Cu2O p-type semiconductor hollow porous microspheres have been prepared by using a simple soft-template method at room temperature. The morphology of as-synthesized samples is hollow spherical structures with the diameter ranging from 200 to 500 nm, and the surfaces of the spheres are rough, porous and with lots of channels and folds. The photocatalytic activity of degradation of methyl orange (MO) under visible light irradiation was investigated by UV-visible spectroscopy. The results show that the hollow porous Cu2O particles were uniform in diameters and have an excellent ability in visible light-induced degradation of MO. Meanwhile, the growth mechanism of the prepared Cu2O was also analyzed. We find that sodium dodecyl sulfate acted the role of soft templates in the synthesis process. The hollow porous structure was not only sensitive to the soft template but also to the amount of reagents.
In this study, we investigate the effect of annealing and nitrogen amount on electronic transport properties in n- and p-type-doped Ga0.68In0.32NyAs1 - y/GaAs quantum well (QW) structures with y = 0%, 0.9%, 1.2%, 1.7%. The samples are thermal annealed at 700°C for 60 and 600 s, and Hall effect measurements have been performed between 10 and 300 K. Drastic decrease is observed in the electron mobility of n-type N-containing samples due to the possible N-induced scattering mechanisms and increasing effect mass of the alloy. The temperature dependence of electron mobility has an almost temperature insensitive characteristic, whereas for p-type samples hole mobility is decreased drastically at T > 120 K. As N concentration is increased, the hole mobility also increased as a reason of decreasing lattice mismatch. Screening effect of N-related alloy scattering over phonon scattering in n-type samples may be the reason of the temperature-insensitive electron mobility. At low temperature regime, hole mobility is higher than electron mobility by a factor of 3 to 4. However, at high temperatures (T > 120 K), the mobility of p-type samples is restricted by the scattering of the optical phonons. Because the valance band discontinuity is smaller compared to the conduction band, thermionic transport of holes from QW to the barrier material, GaAs, also contributes to the mobility at high temperatures that results in a decrease in mobility. The hole mobility results of as-grown samples do not show a systematic behavior, while annealed samples do, depending on N concentration. Thermal annealing does not show a significant improvement of electron mobility.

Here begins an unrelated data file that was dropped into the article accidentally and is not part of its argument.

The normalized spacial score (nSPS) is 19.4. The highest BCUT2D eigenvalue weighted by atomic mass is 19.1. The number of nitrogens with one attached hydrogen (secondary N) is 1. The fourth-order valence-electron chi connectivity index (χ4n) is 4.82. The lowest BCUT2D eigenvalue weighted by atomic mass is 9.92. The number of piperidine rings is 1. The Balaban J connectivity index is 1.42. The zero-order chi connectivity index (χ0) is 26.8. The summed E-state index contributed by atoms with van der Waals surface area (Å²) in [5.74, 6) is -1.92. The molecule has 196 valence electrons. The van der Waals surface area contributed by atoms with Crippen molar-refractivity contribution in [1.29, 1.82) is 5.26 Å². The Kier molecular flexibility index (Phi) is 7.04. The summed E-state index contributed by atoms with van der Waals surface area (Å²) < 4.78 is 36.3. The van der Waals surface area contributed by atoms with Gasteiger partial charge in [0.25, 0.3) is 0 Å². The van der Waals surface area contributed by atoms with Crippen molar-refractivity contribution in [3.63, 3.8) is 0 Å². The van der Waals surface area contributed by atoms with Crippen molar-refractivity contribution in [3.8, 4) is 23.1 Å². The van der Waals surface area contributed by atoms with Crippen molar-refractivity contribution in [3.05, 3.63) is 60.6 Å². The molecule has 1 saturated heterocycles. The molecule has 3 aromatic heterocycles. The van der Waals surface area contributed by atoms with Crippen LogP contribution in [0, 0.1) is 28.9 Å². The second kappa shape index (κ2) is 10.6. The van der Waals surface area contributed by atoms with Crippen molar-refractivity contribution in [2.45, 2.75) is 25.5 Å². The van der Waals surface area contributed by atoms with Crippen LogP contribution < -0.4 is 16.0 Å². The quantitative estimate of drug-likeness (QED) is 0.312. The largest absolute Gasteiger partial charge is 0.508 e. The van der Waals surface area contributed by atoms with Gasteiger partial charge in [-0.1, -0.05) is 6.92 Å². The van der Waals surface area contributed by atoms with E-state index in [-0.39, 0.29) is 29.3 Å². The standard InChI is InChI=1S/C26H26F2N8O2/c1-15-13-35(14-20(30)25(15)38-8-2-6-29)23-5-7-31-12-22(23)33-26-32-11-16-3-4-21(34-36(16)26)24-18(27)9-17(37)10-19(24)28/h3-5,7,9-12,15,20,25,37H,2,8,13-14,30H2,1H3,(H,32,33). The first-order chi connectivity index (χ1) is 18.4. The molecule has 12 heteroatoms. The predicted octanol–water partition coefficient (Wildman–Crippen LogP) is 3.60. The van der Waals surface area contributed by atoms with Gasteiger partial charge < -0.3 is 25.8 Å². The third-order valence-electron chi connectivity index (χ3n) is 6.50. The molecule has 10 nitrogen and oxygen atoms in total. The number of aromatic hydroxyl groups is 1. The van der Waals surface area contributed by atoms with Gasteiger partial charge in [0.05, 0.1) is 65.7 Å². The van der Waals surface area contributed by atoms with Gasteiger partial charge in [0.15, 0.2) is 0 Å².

Due to their wide band gaps, III-N materials can exhibit behaviors ranging from the semiconductor class to the dielectric class. Through an analogy between a Metal/AlGaN/AlN/GaN diode and a MOS contact, we make use of this dual nature and show a direct path to capture the energy band diagram of the nitride system. We then apply transparency calculations to describe the forward conduction regime of a III-N heterojunction diode and demonstrate it realizes a tunnel diode, in contrast to its regular Schottky Barrier Diode designation. Thermionic emission is ruled out and instead, a coherent electron tunneling scenario allows to account for transport at room temperature and higher.
We report the fluorination of electrically insulating hexagonal boron nitride (h-BN) and the subsequent modification of its electronic band structure to a wide bandgap semiconductor via introduction of defect levels. The electrophilic nature of fluorine causes changes in the charge distribution around neighboring nitrogen atoms in h-BN, leading to room temperature weak ferromagnetism. The observations are further supported by theoretical calculations considering various possible configurations of fluorinated h-BN structure and their energy states. This unconventional magnetic semiconductor material could spur studies of stable two-dimensional magnetic semiconductors. Although the high thermal and chemical stability of h-BN have found a variety of uses, this chemical functionalization approach expands its functionality to electronic and magnetic devices.
Photoelectrochemical (PEC) water splitting to produce solar fuel (hydrogen) has long been considered as the Holy Grail to a carbon-free hydrogen economy. The PEC concept to produce solar fuel is to emulate the natural photosynthesis using man made materials. The bottle-neck in realising the concept practically has been the difficulty in identifying stable low-cost semiconductors that meet the thermodynamic and kinetic criteria for photoelectrolysis. We have fabricated a novel p-type LaFeO3photoelectrode using an inexpensive and scalable spray pyrolysis method. Our nanostructured LaFeO3photoelectrode results in spontaneous hydrogen evolution from water without any external bias applied. Moreover, the photoelectrode has a faradaic efficiency of 30% and showed excellent stability over 21 hours. From optical and impedance data, the constructed band diagram showed that LaFeO3can straddle the water redox potential with the conduction band at -1.11 V above the reduction potential of hydrogen. We have fabricated a low cost LaFeO3photoelectrode that can spontaneously produce hydrogen from water using sunlight, making it a strong future candidate for renewable hydrogen generation.